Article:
Condo Lending Rules and Condo Loans

Many home buyers start looking for condos assuming that the lending world is the same for a condo or a home. It is not. Fannie Mae, the largest purchaser of U.S. loans, has added some requirements that single family home buyers don’t have to be concerned with. Here are some cases where your loan may get delayed, or even denied:

  • New construction condos. New condo developments may have difficulty in getting the project approved for lending, because the major buyer of loans, Fannie Mae, requires 70% of units to be sold before it accepts any loans for condos in the development. Your real estate agent can work with the builder, who often makes special arrangements with lenders.
  • Condos with many rentals. Fannie Mae requires that 50% of all condos in the condo development be used as a primary or second residence. Unfortunately, many homeowner’s associations do not track this well. Good lenders will do the legwork required to get this information even though the Association may not be helpful. When shopping for condos, pay close attention to developments that have their own leasing office, which may mean that the development has a high number of investor-owned properties.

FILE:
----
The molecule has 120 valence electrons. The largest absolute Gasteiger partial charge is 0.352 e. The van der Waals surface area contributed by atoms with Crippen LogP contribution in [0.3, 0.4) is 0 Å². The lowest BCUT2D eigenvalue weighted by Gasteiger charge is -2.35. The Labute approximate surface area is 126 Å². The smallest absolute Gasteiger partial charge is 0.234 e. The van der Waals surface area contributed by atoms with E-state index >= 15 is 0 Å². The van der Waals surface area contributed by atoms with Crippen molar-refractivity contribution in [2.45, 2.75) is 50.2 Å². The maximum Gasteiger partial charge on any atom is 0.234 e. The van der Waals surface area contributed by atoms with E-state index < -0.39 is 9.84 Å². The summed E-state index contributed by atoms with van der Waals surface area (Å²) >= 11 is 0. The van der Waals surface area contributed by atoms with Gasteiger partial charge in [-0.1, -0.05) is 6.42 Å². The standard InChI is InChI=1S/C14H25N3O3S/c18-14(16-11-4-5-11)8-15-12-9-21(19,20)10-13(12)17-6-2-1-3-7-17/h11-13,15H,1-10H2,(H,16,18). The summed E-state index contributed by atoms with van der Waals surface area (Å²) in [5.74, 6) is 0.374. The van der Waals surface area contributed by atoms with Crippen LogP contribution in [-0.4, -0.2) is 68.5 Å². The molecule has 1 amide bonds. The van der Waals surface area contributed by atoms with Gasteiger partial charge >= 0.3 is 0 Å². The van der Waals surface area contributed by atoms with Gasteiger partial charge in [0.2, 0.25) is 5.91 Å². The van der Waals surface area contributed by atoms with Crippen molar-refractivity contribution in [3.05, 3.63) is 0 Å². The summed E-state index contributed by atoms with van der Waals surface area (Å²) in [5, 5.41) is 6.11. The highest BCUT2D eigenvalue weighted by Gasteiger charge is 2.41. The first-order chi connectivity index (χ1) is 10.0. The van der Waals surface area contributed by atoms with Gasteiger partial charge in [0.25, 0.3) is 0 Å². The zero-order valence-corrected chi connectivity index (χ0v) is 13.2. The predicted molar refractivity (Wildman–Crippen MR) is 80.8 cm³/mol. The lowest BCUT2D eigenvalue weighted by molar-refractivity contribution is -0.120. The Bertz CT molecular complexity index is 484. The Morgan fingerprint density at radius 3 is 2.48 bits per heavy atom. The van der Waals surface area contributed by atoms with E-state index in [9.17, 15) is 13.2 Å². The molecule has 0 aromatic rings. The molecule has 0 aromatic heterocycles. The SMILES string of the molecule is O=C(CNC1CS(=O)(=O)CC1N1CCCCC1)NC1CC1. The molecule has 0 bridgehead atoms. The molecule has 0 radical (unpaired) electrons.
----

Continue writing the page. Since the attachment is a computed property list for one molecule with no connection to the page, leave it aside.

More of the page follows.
• Condo developments in trouble. Unfortunately, with the recent real estate downturn in many areas, some condos have been shortchanged of their association fees from deadbeat owners. This causes homeowner fee increases and lower community reserves (the amount of money set aside for major repairs, such as roof replacements, painting, paving, etc.). Lenders may have to delve into the financials of the project to determine whether the reserves are properly funded. FHA lenders require the reserves to be funded up to 10% Also, Fannie Mae requires that no more than 15% of homeowners be delinquent in paying their association fees.
  • FHA and VA Loans. To use an FHA loan to buy a condo, you’ll have an easier time getting an approval if the condo development is FHA-Approved or VA-approved. If the condo development does not have these approvals, then your lender better be willing to spend more time and money to get the approvals needed.
  • Condos with one owner owning more than 10% of the units. As prices fell between 2006-2010, investors jumped in, buying multiple units in one development that found itself with bargain basement prices. Little did he know that he doomed the development from getting any future mortgages! Until lending loosens somewhat, this requirement could cause problems in some communities for years.

When you are planning to purchase a condo, its important to work with a real estate agent who has experience in selling condos. Guidelines are changing often!